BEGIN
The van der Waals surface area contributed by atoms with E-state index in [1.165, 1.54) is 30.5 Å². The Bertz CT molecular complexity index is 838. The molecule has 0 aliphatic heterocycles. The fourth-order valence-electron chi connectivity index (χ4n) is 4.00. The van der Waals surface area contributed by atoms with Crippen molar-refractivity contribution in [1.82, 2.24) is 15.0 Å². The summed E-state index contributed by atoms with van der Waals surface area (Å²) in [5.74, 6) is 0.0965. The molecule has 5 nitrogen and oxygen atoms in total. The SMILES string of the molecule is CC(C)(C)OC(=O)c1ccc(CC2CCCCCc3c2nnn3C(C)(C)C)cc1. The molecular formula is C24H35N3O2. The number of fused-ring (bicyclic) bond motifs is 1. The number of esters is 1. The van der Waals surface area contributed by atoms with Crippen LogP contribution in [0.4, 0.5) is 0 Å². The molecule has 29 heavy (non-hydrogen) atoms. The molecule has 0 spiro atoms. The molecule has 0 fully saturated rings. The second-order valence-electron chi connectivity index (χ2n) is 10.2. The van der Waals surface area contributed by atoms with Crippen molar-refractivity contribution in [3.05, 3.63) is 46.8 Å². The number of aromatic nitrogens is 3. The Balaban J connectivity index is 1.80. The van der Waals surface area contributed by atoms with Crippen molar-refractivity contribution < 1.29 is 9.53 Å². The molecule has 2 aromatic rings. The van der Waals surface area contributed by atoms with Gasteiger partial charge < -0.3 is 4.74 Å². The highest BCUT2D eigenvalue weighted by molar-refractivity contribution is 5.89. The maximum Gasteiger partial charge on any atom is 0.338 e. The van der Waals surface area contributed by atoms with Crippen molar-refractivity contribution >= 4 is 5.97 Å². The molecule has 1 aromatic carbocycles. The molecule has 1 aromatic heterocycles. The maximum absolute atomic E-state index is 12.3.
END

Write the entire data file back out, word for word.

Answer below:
The van der Waals surface area contributed by atoms with E-state index in [1.165, 1.54) is 30.5 Å². The Bertz CT molecular complexity index is 838. The molecule has 0 aliphatic heterocycles. The fourth-order valence-electron chi connectivity index (χ4n) is 4.00. The van der Waals surface area contributed by atoms with Crippen molar-refractivity contribution in [1.82, 2.24) is 15.0 Å². The summed E-state index contributed by atoms with van der Waals surface area (Å²) in [5.74, 6) is 0.0965. The molecule has 5 nitrogen and oxygen atoms in total. The SMILES string of the molecule is CC(C)(C)OC(=O)c1ccc(CC2CCCCCc3c2nnn3C(C)(C)C)cc1. The molecular formula is C24H35N3O2. The number of fused-ring (bicyclic) bond motifs is 1. The number of esters is 1. The van der Waals surface area contributed by atoms with Crippen LogP contribution in [0.4, 0.5) is 0 Å². The molecule has 29 heavy (non-hydrogen) atoms. The molecule has 0 spiro atoms. The molecule has 0 fully saturated rings. The second-order valence-electron chi connectivity index (χ2n) is 10.2. The van der Waals surface area contributed by atoms with Crippen molar-refractivity contribution in [3.05, 3.63) is 46.8 Å². The number of aromatic nitrogens is 3. The Balaban J connectivity index is 1.80. The van der Waals surface area contributed by atoms with Crippen molar-refractivity contribution < 1.29 is 9.53 Å². The molecule has 2 aromatic rings. The van der Waals surface area contributed by atoms with Gasteiger partial charge < -0.3 is 4.74 Å². The highest BCUT2D eigenvalue weighted by molar-refractivity contribution is 5.89. The maximum Gasteiger partial charge on any atom is 0.338 e. The van der Waals surface area contributed by atoms with Crippen molar-refractivity contribution >= 4 is 5.97 Å². The molecule has 1 aromatic carbocycles. The molecule has 1 aromatic heterocycles. The maximum absolute atomic E-state index is 12.3.